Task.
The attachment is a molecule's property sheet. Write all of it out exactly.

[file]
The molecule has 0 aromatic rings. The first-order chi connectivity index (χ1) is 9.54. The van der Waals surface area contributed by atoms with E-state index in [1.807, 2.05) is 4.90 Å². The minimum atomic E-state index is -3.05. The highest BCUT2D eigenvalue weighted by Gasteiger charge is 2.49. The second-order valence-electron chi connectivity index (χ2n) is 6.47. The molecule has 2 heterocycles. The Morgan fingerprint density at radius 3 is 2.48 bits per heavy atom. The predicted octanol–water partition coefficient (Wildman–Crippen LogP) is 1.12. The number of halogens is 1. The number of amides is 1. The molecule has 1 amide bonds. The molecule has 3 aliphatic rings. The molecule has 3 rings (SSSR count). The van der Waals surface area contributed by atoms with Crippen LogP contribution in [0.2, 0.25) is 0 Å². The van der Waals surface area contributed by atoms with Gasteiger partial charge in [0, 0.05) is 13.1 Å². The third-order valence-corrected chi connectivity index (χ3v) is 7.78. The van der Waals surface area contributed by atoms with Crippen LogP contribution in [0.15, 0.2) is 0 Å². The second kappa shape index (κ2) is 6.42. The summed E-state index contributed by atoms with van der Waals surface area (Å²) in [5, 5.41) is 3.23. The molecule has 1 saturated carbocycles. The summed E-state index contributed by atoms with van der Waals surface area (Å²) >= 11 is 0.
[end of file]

The molecule has 0 aromatic rings. The first-order chi connectivity index (χ1) is 9.54. The van der Waals surface area contributed by atoms with E-state index in [1.807, 2.05) is 4.90 Å². The minimum atomic E-state index is -3.05. The highest BCUT2D eigenvalue weighted by Gasteiger charge is 2.49. The second-order valence-electron chi connectivity index (χ2n) is 6.47. The molecule has 2 heterocycles. The Morgan fingerprint density at radius 3 is 2.48 bits per heavy atom. The predicted octanol–water partition coefficient (Wildman–Crippen LogP) is 1.12. The number of halogens is 1. The number of amides is 1. The molecule has 1 amide bonds. The molecule has 3 aliphatic rings. The molecule has 3 rings (SSSR count). The van der Waals surface area contributed by atoms with Crippen LogP contribution in [0.2, 0.25) is 0 Å². The van der Waals surface area contributed by atoms with Gasteiger partial charge in [0, 0.05) is 13.1 Å². The third-order valence-corrected chi connectivity index (χ3v) is 7.78. The van der Waals surface area contributed by atoms with Crippen LogP contribution in [0.15, 0.2) is 0 Å². The second kappa shape index (κ2) is 6.42. The summed E-state index contributed by atoms with van der Waals surface area (Å²) in [5, 5.41) is 3.23. The molecule has 1 saturated carbocycles. The summed E-state index contributed by atoms with van der Waals surface area (Å²) >= 11 is 0.